Fingers in the Current

I'm sitting on the second floor of a Caffe Nero, overlooking a brick-paved shopping area that ends on a beautiful park. It's not quite the charming country spaces or the splendid architecture of the Cambridge colleges, but it's still a very English scene to me. Meanwhile, I scroll my Facebook wall to see pictures of American friends, news items from American politics, and status updates about the weather back home. I feel like Harry looking into the Pensieve: suddenly swept into another world, from which the return is a shock of ice water. One moment, my mind is tracing the streets of Media, the next, it's taking in a scene set a thousand miles away. So close, so far away.

Every stage of this journey has brought its own challenges, from overcoming fear of the unknown to venture forth and try new things, to traveling and appreciating the people and the sights beyond exhaustion, to enduring through the mental weariness of the final few months. The emotions run wild, following their own curves and spikes to make no day like the last. And now, I cannot simply nestle into my surroundings, locked in a present filled with delight and wonder. There are tomorrows to be faced, and the tomorrow is rapidly approaching when this will not be my home.

It's hard to figure out how to live in this moment. Do I start reaching out to friends back home, making plans with them and locating all of my hopes there? Do I begin the long, slow process of withdrawing my heart from this place that I've come to know and appreciate? The underlying question: how to balance the tensions, when I am homesick for Pennsylvania and lovesick for England.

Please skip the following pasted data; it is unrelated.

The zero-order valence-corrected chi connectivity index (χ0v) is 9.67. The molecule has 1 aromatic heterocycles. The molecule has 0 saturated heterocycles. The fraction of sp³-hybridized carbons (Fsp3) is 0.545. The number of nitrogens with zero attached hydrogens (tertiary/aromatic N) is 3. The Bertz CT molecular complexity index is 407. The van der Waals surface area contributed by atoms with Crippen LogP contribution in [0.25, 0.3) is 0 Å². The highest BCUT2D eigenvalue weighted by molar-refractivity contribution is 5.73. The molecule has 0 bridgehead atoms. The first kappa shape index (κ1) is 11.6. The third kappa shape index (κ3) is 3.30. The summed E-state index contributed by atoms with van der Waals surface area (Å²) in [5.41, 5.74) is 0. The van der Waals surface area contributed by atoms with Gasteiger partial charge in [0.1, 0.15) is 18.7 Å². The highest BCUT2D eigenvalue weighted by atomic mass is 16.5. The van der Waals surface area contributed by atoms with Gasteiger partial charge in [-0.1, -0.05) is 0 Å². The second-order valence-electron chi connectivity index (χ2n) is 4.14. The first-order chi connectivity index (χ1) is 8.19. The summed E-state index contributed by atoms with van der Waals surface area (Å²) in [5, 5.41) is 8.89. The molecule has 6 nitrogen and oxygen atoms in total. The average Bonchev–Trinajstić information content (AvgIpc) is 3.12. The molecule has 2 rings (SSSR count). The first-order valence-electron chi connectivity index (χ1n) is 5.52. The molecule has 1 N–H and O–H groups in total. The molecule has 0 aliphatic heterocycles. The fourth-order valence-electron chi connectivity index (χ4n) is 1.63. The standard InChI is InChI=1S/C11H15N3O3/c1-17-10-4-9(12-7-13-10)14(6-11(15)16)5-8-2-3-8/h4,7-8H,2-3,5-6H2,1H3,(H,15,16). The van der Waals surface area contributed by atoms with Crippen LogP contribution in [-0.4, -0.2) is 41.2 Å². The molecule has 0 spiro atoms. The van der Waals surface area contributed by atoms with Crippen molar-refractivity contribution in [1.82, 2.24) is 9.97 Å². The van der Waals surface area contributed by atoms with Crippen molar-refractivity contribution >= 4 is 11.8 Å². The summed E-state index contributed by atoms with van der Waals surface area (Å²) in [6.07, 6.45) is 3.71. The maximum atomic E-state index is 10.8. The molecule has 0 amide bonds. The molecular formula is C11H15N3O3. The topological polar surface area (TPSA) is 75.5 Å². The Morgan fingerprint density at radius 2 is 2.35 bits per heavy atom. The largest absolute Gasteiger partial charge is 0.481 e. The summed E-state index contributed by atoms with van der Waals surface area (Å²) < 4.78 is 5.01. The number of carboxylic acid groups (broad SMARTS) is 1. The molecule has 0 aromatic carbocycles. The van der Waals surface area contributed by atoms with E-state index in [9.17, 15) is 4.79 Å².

But there is no simple way to reply. This moment's answer does not always hold in the next. And that's the project and the game. Being able to live in the present, fully and fiercely, and being able to adapt to the demands that each situation brings. Not giving up or hiding in my room for the next seven weeks in an attempt to cushion the pain of farewell, but not throwing myself so wholeheartedly into these weeks that I fail to provide for the return journey. Life doesn't stop, and in its unstoppable unfolding, we have two choices. To live in one mode, one time, and thereby cheat ourselves of the full richness of experience, or to embrace complexity and dwell in all times, allowing each day, each judgment to be informed by a past that's unforgettable, a present that's unrepeatable, and future that's unavoidable.

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